To get things rolling—a little history. The elegant vessel shown here is my Granddads 130 foot schooner Endymion. The photos were taken in the mid Atlantic with an early box camera during the 1905 Transatlantic race for the Kaisers Cup (Germany). The starting gun fired at 1300 0n May 10, which historically is nearly the exact moment the first car (Ford) was pushed over the Snoqualmie Pass in Washington State. Think of the traffic now on our highways and waterways.
Gramps placed third in the Transatlantic race, winning a lavish cup, that during World War Two was melted down and found to be pewter beneath the brilliant silver exterior.
Look closely at the pictures. You’ll see the paid crew at the gigantic wheel and Grandpa is his Pea Coat standing to the left. What you won’t see are hydraulics, winches or instruments. In the photo looking forward, just imagine handling those lines or reefing that huge heavy mainsail.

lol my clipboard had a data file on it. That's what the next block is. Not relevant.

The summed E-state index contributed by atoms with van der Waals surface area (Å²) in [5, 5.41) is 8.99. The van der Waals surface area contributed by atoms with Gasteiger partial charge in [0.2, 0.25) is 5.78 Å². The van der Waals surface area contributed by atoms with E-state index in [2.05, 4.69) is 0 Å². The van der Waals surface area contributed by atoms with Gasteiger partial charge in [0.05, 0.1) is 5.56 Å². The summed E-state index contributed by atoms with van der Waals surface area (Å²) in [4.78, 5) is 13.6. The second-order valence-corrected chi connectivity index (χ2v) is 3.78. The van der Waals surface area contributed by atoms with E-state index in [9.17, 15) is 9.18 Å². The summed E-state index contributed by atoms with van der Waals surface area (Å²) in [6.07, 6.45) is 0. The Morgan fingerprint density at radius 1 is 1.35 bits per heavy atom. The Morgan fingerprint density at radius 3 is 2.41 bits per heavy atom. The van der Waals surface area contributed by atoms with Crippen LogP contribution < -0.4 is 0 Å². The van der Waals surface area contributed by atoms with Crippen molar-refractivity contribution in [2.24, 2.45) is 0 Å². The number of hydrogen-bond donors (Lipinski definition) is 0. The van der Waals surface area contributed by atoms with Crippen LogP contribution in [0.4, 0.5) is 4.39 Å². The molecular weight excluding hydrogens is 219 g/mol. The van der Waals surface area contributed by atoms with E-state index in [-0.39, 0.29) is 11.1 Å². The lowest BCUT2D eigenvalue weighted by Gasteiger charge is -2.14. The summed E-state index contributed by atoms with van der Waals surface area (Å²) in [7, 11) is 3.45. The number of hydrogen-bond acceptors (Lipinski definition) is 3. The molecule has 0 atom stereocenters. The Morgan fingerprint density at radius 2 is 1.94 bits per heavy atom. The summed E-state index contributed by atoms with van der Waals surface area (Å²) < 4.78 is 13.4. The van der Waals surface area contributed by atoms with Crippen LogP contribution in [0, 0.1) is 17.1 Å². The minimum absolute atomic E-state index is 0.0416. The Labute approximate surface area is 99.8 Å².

Stories passed down to me included sensible lessons, like how to judge wave height by measuring the sea against rigging and mast height. The prudent rule for sailing in fog has always been to be able to stop in half the distance you can see, yet this Endymion, with it enormous amounts of sail, barreled through fog approaching the cliffs of Dover, jibing only when the helmsman sensed the backwash of waves crashing on rocks. Today we would call it near miss navigation.
Hearing nautical yarns as a boy etched my destiny. I went go to sea and, not being egotistical, had adventures most folks could not imagine. They are all in my forthcoming book No Return Ticket. Slices of those stories will be in my future posts. Come on aboard!